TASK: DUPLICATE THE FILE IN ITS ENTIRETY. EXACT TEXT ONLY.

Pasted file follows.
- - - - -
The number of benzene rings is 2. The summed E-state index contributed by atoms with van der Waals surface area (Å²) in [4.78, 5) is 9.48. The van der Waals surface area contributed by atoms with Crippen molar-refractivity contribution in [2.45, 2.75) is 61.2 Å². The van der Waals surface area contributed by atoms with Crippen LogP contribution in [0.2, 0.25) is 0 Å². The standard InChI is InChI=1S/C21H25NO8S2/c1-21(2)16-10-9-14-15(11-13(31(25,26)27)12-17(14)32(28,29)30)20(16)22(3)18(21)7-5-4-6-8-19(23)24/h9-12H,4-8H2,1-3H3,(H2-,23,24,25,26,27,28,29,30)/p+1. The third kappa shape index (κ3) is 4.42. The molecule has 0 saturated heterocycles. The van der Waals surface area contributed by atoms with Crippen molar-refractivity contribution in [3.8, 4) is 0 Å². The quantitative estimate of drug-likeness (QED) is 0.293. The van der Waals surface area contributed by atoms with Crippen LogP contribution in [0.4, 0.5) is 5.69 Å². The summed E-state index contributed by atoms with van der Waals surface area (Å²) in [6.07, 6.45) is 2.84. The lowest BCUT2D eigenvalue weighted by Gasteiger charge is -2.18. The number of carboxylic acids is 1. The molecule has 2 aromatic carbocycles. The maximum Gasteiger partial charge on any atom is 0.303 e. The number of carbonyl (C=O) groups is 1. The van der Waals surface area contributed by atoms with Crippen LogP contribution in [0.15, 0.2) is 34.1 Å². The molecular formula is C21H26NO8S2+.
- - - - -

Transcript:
The number of benzene rings is 2. The summed E-state index contributed by atoms with van der Waals surface area (Å²) in [4.78, 5) is 9.48. The van der Waals surface area contributed by atoms with Crippen molar-refractivity contribution in [2.45, 2.75) is 61.2 Å². The van der Waals surface area contributed by atoms with Crippen LogP contribution in [0.2, 0.25) is 0 Å². The standard InChI is InChI=1S/C21H25NO8S2/c1-21(2)16-10-9-14-15(11-13(31(25,26)27)12-17(14)32(28,29)30)20(16)22(3)18(21)7-5-4-6-8-19(23)24/h9-12H,4-8H2,1-3H3,(H2-,23,24,25,26,27,28,29,30)/p+1. The third kappa shape index (κ3) is 4.42. The molecule has 0 saturated heterocycles. The van der Waals surface area contributed by atoms with Crippen molar-refractivity contribution in [3.8, 4) is 0 Å². The quantitative estimate of drug-likeness (QED) is 0.293. The van der Waals surface area contributed by atoms with Crippen LogP contribution in [0.4, 0.5) is 5.69 Å². The summed E-state index contributed by atoms with van der Waals surface area (Å²) in [6.07, 6.45) is 2.84. The lowest BCUT2D eigenvalue weighted by Gasteiger charge is -2.18. The number of carboxylic acids is 1. The molecule has 2 aromatic carbocycles. The maximum Gasteiger partial charge on any atom is 0.303 e. The number of carbonyl (C=O) groups is 1. The van der Waals surface area contributed by atoms with Crippen LogP contribution in [0.15, 0.2) is 34.1 Å². The molecular formula is C21H26NO8S2+.